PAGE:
Concerns were raised about the 2020 hurricane season even before it officially began, as above-average air and water temperatures in the Gulf signaled an elevated chance of supercharged storms. When Hurricane Laura struck the southwest coast of Louisiana late last August, it carried with it 150 mile-per-hour winds and a storm surge of roughly ten feet. It was the strongest hurricane to hit Louisiana since 1856, causing around $17.5 billion in damages and killing thirty-three. Six weeks later, the same area was hit by yet another powerful hurricane that dumped fifteen inches of rain onto the storm-ravaged city of Lake Charles. Recently, climate researchers looked at over ninety peer-reviewed scientific articles on tropical cyclones and concluded that anthropogenic global warming was—to no one’s surprise—making storms more powerful. Meanwhile, Louisiana continues to heat up, with cities throughout the state experiencing up to an extra month of extreme heat when compared to fifty years ago.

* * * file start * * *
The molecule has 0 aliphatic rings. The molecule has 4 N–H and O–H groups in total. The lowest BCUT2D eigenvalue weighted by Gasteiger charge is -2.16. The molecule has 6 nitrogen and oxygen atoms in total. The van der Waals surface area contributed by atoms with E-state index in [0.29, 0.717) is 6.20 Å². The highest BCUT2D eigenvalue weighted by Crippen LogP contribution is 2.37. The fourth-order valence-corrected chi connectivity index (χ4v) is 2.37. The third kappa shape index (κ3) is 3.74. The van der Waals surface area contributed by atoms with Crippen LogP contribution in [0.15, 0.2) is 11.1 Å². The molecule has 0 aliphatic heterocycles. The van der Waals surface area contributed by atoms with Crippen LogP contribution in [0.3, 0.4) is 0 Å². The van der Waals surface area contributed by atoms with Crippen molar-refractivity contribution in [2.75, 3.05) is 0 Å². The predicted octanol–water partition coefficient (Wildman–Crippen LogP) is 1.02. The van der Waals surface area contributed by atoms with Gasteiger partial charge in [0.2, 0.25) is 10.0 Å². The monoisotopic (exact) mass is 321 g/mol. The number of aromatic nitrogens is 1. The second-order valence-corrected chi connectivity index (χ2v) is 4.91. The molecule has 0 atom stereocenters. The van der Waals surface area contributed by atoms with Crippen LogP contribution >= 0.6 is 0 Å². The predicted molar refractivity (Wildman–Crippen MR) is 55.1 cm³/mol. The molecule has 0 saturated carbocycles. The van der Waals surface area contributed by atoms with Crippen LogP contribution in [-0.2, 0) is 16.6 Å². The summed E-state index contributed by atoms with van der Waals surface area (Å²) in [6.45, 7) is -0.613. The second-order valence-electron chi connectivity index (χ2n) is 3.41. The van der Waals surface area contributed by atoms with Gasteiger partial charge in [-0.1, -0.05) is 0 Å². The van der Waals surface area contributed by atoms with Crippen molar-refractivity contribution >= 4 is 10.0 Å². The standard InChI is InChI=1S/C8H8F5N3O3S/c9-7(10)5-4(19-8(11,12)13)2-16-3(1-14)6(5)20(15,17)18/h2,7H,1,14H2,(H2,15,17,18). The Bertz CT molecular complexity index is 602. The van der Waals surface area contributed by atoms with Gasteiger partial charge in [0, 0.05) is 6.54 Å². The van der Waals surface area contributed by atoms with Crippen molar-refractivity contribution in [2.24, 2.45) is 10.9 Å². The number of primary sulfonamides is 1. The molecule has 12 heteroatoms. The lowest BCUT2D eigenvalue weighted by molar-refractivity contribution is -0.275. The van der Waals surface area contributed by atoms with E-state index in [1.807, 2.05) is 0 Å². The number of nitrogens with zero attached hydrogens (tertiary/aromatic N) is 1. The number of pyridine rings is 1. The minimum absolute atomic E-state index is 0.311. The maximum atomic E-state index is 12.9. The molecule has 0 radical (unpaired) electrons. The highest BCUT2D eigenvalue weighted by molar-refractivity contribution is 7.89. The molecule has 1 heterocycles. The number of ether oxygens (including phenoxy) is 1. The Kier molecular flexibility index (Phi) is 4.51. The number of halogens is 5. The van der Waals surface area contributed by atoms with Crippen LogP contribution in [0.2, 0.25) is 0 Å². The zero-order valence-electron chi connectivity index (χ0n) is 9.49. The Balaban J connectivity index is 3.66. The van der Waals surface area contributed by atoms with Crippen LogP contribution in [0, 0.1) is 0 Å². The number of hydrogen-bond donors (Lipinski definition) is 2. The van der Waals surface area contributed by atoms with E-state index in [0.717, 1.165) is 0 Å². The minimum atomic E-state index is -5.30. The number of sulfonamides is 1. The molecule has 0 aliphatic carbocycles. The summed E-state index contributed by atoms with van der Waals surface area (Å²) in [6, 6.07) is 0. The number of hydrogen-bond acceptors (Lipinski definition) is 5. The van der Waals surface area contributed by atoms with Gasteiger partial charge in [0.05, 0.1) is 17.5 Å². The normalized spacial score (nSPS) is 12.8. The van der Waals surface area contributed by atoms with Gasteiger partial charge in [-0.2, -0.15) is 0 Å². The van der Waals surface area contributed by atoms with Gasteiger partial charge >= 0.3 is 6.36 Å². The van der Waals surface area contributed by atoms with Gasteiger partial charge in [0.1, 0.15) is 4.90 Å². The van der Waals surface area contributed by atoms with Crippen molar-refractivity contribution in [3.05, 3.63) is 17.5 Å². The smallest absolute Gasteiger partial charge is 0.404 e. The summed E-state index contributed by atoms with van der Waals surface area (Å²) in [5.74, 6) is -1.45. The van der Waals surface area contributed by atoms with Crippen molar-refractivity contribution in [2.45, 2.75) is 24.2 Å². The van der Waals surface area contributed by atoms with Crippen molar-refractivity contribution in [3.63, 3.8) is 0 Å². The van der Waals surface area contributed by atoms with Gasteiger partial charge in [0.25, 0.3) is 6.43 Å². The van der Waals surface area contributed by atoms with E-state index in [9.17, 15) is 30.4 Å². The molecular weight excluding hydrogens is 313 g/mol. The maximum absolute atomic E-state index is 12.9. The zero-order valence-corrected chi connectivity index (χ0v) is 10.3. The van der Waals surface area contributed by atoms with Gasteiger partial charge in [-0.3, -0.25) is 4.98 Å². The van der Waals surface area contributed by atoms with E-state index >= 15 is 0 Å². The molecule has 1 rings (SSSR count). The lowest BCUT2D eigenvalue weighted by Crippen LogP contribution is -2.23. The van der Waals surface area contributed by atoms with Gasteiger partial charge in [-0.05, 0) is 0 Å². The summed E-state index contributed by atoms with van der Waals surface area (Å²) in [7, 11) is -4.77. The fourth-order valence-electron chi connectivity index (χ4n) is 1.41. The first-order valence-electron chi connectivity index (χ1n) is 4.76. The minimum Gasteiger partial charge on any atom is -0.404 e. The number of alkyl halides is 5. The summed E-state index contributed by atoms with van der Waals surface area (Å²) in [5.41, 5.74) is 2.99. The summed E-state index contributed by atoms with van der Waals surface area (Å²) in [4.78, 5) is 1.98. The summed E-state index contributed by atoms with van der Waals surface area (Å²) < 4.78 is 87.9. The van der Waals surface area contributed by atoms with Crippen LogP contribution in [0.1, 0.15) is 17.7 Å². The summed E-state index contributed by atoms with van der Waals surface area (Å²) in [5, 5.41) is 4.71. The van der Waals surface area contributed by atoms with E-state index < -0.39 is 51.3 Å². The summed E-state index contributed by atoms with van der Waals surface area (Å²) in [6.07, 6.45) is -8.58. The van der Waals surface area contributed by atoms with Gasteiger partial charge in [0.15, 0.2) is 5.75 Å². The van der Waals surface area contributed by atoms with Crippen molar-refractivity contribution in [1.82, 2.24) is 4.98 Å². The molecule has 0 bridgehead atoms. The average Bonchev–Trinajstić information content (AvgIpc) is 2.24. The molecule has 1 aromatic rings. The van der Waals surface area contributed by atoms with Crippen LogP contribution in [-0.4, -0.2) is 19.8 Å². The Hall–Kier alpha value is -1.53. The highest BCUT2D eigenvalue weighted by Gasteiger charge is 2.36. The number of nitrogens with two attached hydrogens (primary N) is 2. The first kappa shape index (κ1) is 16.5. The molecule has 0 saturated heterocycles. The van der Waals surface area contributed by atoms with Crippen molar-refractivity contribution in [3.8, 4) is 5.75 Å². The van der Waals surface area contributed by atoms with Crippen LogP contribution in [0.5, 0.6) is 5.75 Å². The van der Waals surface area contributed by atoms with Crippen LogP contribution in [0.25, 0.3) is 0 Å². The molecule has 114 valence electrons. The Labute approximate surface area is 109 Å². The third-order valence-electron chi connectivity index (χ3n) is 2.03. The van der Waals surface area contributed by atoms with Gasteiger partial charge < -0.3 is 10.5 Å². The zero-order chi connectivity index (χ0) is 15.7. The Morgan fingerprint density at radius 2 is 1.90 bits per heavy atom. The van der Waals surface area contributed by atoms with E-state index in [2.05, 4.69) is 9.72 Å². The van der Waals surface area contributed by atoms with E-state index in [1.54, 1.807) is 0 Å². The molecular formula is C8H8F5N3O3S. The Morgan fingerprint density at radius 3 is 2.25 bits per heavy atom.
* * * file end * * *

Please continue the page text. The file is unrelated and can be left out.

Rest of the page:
As I began writing this, the New Orleans area was under an excessive heat warning, with a possibility of “feels like” temperatures nearing 110 degrees. I posted up in front of an air-conditioner—a window unit, set to 82 degrees. I’d describe it as “comfortable,” but what does that even mean? Much of Eric Dean Wilson’s new far-reaching study of air-conditioning—After Cooling: On Freon, Global Warming, and The Terrible Cost of Comfort—deals directly with this question. While it may not be a surprise to learn that Euro-American standards of comfort have been largely dictated by rich and sweaty white men, how exactly this standard was set makes for a fascinating narrative of technological innovation and environmental destruction.